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Helsinki police ban neo-Nazi march on Independence Day

Police believe the event organiser is a group with the same active members as the banned Nordic Resistance Movement.

Kohti vapautta! -marssi Helsingissä itsenäisyyspäivänä 6. joulukuuta 2018.
The movement organised a demonstration in Helsinki on Independence Day in 2018. Image: Martti Kainulainen / Lehtikuva

Helsinki Police department has banned a planned march by the neo-Nazi ‘Towards Freedom’ (or Kohti vapautta in Finnish) Movement in Helsinki city centre on Independence Day.

The movement is seen as a successor to the neo-Nazi Nordic Resistance Movement (PVL), which was the subject of a temporary banning order by the Supreme Court in March this year. Police believe the PVL and the Towards Freedom Movement have the same active members.

Organisers had indicated to Helsinki police they wanted to march from Narinkkatori in the Kamppi district of downtown Helsinki to the Töölö Sports Hall — a distance of about 2 kilometres — between 2:30 pm and 6pm on Friday December 6, Finnish Independence Day.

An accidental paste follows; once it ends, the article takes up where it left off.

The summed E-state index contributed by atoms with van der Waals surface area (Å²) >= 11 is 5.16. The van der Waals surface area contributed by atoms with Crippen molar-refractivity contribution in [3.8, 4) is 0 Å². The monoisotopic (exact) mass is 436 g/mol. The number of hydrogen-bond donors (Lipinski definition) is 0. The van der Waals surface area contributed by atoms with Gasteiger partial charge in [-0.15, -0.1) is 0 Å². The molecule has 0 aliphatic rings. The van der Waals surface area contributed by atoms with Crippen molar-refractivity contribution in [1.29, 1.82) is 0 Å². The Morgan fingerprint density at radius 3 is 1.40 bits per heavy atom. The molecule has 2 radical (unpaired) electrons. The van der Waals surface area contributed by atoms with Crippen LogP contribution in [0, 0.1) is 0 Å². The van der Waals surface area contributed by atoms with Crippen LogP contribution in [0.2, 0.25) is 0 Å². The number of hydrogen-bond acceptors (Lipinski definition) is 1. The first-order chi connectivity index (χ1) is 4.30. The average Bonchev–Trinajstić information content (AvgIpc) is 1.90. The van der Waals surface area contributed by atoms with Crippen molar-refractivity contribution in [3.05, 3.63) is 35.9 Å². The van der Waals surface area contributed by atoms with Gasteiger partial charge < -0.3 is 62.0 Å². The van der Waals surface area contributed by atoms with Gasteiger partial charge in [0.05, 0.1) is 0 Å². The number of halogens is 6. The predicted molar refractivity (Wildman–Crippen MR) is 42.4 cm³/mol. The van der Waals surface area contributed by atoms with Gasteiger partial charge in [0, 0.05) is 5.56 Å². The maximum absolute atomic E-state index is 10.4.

However, Helsinki police decided that the procession could not be considered a legitimate and peaceful demonstration within the terms of the constitution, the terms of Finland's Assembly Act, or according to international human rights treaties and the European Court of Human Rights.

The Towards Freedom movement organised a demonstration in the centre of Helsinki on 9 November this year.

The National Bureau of Investigation suspects the movement of engaging in illegal activities, and that the PVL is has continued to operate despite the temporary ban.

In addition to having the same active members, police further believe that the two movements have a common visual identity, the same ideas and objectives, which are pursued with the same slogans. Both organisations also have links on their websites to shops which publish the same material.

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